The Solid State Drive (SSD) market, leapfrogging in sizes and speeds, took another jump Tuesday when Samsung announced that it was releasing a 1.8-inch, 64-GB SSD. This doubles their previous highest-capacity SSD of 32 GB.
The drive, announced at the annual Mobile Solution Forum in Taipei, is based on an eight-gigabit, single-level-cell (SLC) NAND. The company said the SLC drive has a significant performance improvement over previous SSDs. Samsung cited the read performance that, at 64 MB/sec, is 20 percent over its own 32-GB SSD released last year. The write performance, at 45 MB/sec, is 60 percent better.
By contrast, competing manufacturer Adtron said that its 160-GB SSD has read speeds of 65 to 70 MB/sec and write speeds of 55 to 65 MB/sec.
The new Samsung drive is a drop-in replacement for an existing hard drive in an ultraportable notebook, and power requirements are 0.5 watts for operation and 0.1 watts for idling. Mass production is expected in Q2, and pricing has not been announced.
SSDs can have several advantages over traditional hard drives. With no moving parts, they are more durable and can last up to six times longer between failures than standard hard drives.
In addition, they move data in and out as much as 100 times more quickly than standard hard drives. For a large operating system such as Vista, on a laptop computer, this can make a big difference.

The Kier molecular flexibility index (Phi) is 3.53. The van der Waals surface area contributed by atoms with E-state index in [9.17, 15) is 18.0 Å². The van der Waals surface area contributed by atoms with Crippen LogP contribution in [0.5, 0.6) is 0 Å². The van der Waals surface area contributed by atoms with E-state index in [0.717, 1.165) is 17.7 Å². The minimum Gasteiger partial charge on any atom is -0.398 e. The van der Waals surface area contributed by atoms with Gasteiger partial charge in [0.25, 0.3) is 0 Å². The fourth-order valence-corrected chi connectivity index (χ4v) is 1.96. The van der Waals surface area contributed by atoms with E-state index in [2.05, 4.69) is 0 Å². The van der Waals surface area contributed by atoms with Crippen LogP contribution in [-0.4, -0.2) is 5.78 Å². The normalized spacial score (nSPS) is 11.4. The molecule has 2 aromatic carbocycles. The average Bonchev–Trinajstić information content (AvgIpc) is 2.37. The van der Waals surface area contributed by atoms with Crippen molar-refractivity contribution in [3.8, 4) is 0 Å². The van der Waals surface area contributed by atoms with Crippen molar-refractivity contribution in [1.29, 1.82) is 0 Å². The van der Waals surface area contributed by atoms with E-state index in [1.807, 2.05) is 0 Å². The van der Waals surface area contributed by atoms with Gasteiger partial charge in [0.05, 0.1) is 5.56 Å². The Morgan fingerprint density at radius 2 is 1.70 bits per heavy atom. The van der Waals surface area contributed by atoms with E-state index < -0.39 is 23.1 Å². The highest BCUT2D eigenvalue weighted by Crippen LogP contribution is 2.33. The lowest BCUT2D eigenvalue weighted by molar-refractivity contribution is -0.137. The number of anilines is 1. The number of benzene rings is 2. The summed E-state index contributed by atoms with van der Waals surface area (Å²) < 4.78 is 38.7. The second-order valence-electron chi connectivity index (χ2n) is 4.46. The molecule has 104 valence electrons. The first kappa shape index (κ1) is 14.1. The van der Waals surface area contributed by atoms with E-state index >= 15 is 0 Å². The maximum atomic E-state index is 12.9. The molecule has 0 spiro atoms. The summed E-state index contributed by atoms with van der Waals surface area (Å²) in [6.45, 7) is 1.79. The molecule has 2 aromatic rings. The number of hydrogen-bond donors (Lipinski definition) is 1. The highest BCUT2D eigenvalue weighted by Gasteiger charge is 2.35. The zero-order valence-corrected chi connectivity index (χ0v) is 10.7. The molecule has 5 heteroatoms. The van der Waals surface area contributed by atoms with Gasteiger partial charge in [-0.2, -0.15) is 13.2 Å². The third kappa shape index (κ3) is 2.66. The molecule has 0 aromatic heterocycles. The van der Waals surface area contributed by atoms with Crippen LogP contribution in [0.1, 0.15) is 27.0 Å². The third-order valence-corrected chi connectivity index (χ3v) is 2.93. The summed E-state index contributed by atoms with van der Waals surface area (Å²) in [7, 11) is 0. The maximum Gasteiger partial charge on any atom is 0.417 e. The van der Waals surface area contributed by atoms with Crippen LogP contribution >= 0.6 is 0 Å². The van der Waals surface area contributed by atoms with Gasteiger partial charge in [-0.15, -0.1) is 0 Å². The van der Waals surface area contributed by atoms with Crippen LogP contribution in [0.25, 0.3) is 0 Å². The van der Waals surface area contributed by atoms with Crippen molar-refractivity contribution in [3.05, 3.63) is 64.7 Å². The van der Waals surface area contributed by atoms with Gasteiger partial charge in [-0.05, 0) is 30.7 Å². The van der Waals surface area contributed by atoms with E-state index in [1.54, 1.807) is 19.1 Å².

Beyond reliability and speed, SSDs are as much as 50 percent more energy efficient than standard hard drives. And, for those who want to use their laptop while the airplane passenger in the next seat sleeps, SSDs are as silent as USB memory sticks and other flash-based storage media.
Hard drives, however, still have the dominant edge is price-per-GB and in total capacity.
'Depends on the Price'
Shawny Chen, an analyst with technology research firm Current Analysis, said that the difference in speed between Samsung's 32-GB and 64-GB SSDs was probably not enough for users to notice. "But, at 64 GB, their drives are beginning to be a size that ultraportable notebook users could find useful," she said.
"We're starting to hear a lot about new SSD product introductions," she noted, "but the demand is still not clear."
She said that corporate users of notebook computers could benefit from the improved power efficiency, boot-up times, and lighter weight, but that "it all depends on the price." She said that, as sizes keep growing, the price per GB will be the main issue. Even as the higher SSD drive capacities approach hard drive sizes, she noted, "flash capacities will always follow hard drives'. Hard drive manufacturers will always push their capacity."
The market for SSDs is expected to grow dramatically. Samsung has said it expects shipments to increase from about 2.2 million units last year to over 170 million this year. In addition to those by Samsung and Adtron, SSDs have been announced by SanDisk, Intel, Micron, Spansion, Super Talent, Ritek, and others.